• May 9, 2020:  RT Media again broke the news that HP had found a “new” way to update the firmware of their printers in order to lock out third-party or aftermarket toner cartridges. Once the genuine HP cartridge is installed in the printer it communicates with that printer and updates the firmware of the printer without the consumer necessarily knowing. As a result, third-party supplies would no longer work in that printer. The consumer is forced to continue purchasing and using the more expensive HP original cartridge. “HP launched a new range of W1106A/106A cartridges,” a whistleblower in Italy told RT Media. “These cartridges are embedded with a chip that can trigger a firmware update of the laser printer without the need of the internet.”

Does HP Care About Consumer Hostility or the Aftermarket Reaction?

HP has admitted it caused a problem for millions of office workers, students, teachers and other forced to work at home during the current coronavirus crisis.

Following its global firmware update in March that effectively shut down any printer that was using third-party inks, the largest printer OEM in the world apologised. A message on the HP website said, “HP OfficeJet 6900, 7700, 8210, 8700 Printers – ‘Cartridge Problem’ Error When Using a Non-HP Cartridge: This document is for HP OfficeJet 6950, 6962, OfficeJet Pro 6900, 6970, 7720, 7730, 7740, 8210, 8710, 8720, 8730, and 8740 printers. We are here to take care of your printing needs. Please call +1-877-219-5008 for support. Keyword: getgoingnow2020 The phone number is for those primarily in the USA.

On a LinkedIn post, Hello, I work for HP. This is a situation that shouldn’t have happened and we are addressing it. If you have an HP OfficeJet or OfficeJet Pro printer and some of your non-HP branded cartridges are not working, please contact us here https://bit.ly/2QBdxiA.”

HP has pointed out it does have a right to issue firmware updates and has no obligation to make its printers compatible with aftermarket or third-party cartridges.

HPs Despicable Firmware Update Tricks Continue EpsonHP is not the only OEM to try locking out the use of aftermarket or third-party consumables. Epson was served with a new round of class-action lawsuits on May 13, 2020, over its firmware updates. William Mondigo and Richard Famiglietti, Felix Rabinovich, Jesse Gordon, Gregory Szot, Martin Dignard, and Michael Kovach filed a class-action complaint at the U.S. District Court for the Central District of California. Each is complaining Epson’s “anti-competitive, unfair, fraudulent, and oppressive and illegal conduct” has disabled their printers from using aftermarket inks. Each uses a different Epson model printer but all are frustrated with the situation. They claim they checked the product packaging before they purchased the printers and that nowhere did Epson state it would prevent customers from using aftermarket ink cartridges.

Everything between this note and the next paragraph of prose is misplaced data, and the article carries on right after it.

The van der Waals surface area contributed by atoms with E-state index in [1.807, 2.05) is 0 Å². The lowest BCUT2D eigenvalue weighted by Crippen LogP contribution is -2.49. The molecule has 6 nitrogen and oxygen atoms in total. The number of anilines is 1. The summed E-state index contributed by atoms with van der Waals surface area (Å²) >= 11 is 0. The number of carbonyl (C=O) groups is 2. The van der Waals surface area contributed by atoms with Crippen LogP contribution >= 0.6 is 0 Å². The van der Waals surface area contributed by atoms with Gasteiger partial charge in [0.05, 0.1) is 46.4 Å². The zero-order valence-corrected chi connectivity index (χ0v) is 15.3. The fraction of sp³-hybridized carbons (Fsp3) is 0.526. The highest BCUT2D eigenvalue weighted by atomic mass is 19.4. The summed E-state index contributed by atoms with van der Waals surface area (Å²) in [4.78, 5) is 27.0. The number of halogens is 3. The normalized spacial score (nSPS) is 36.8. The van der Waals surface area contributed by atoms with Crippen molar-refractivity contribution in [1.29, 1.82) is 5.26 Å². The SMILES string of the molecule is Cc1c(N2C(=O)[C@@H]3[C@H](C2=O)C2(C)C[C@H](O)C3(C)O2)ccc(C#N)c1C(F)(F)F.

Staff at Actionable Intelligence report they “have never seen a court issue an injunction that would prevent an OEM from rolling out firmware updates that lockout aftermarket consumables.” In their view, “firmware updates will remain a potent tool in OEMs’ arsenal aimed at retaining share of the replacement cartridge market and deterring end-users from buying aftermarket consumables.”

In their opinion, Actionable Intelligence staff opine “like it or not, from a costs-benefits perspective, firmware updates that lock out third-party cartridges have proven more beneficial than costly to OEMs, at least so far.” The site quotes HP’s settlement that was approved in 2019 was for US$1.5 million to members of the class-action suit. “That’s money rummaged from under the couch cushions to HP—HP’s Supplies business brought them US$3.16 billion in fiscal 2019.”

What Can Consumers Do?

Those involved in the research, development, production and distribution of non-infringing aftermarket chips say that replacement chips have become one of the most expensive components in third-party printer cartridge manufacturing and remanufacturing.

In the face of more frequent printer firmware updates, they urge distributors and retailers to educate their customers and end-users to independently avoid updating their printers. They can manually turn off this setting.

Others who have been angered and frustrated can, like Mondigo and Famiglietti, take class action suits out against the OEMs in their regions. If more users take action then the OEMs will be forced to look at their options to allow consumers the right to choose the consumable they wish to use in their printers.